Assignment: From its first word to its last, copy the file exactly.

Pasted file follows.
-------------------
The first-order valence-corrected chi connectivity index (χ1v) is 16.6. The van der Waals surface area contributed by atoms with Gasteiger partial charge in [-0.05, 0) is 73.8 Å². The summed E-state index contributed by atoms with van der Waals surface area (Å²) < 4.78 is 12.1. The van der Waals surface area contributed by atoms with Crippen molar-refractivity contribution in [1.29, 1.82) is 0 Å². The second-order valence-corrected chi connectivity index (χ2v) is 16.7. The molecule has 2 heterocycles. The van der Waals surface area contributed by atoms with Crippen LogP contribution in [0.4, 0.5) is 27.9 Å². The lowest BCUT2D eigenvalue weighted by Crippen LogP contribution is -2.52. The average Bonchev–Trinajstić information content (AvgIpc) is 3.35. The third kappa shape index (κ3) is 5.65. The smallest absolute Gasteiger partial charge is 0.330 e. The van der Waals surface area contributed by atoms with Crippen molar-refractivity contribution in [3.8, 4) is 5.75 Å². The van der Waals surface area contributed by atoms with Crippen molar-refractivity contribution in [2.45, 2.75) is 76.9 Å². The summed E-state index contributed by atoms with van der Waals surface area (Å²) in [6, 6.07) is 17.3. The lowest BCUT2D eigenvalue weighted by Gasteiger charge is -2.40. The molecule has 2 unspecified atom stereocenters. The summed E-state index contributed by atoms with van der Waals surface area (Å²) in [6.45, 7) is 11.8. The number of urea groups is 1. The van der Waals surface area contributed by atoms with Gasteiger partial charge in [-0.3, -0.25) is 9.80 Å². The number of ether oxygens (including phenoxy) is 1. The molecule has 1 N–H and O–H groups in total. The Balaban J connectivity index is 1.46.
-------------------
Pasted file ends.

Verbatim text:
The first-order valence-corrected chi connectivity index (χ1v) is 16.6. The van der Waals surface area contributed by atoms with Gasteiger partial charge in [-0.05, 0) is 73.8 Å². The summed E-state index contributed by atoms with van der Waals surface area (Å²) < 4.78 is 12.1. The van der Waals surface area contributed by atoms with Crippen molar-refractivity contribution in [1.29, 1.82) is 0 Å². The second-order valence-corrected chi connectivity index (χ2v) is 16.7. The molecule has 2 heterocycles. The van der Waals surface area contributed by atoms with Crippen LogP contribution in [0.4, 0.5) is 27.9 Å². The lowest BCUT2D eigenvalue weighted by Crippen LogP contribution is -2.52. The average Bonchev–Trinajstić information content (AvgIpc) is 3.35. The third kappa shape index (κ3) is 5.65. The smallest absolute Gasteiger partial charge is 0.330 e. The van der Waals surface area contributed by atoms with Crippen molar-refractivity contribution in [3.8, 4) is 5.75 Å². The van der Waals surface area contributed by atoms with Crippen molar-refractivity contribution in [2.45, 2.75) is 76.9 Å². The summed E-state index contributed by atoms with van der Waals surface area (Å²) in [6, 6.07) is 17.3. The lowest BCUT2D eigenvalue weighted by Gasteiger charge is -2.40. The molecule has 2 unspecified atom stereocenters. The summed E-state index contributed by atoms with van der Waals surface area (Å²) in [6.45, 7) is 11.8. The number of urea groups is 1. The van der Waals surface area contributed by atoms with Gasteiger partial charge in [-0.3, -0.25) is 9.80 Å². The number of ether oxygens (including phenoxy) is 1. The molecule has 1 N–H and O–H groups in total. The Balaban J connectivity index is 1.46.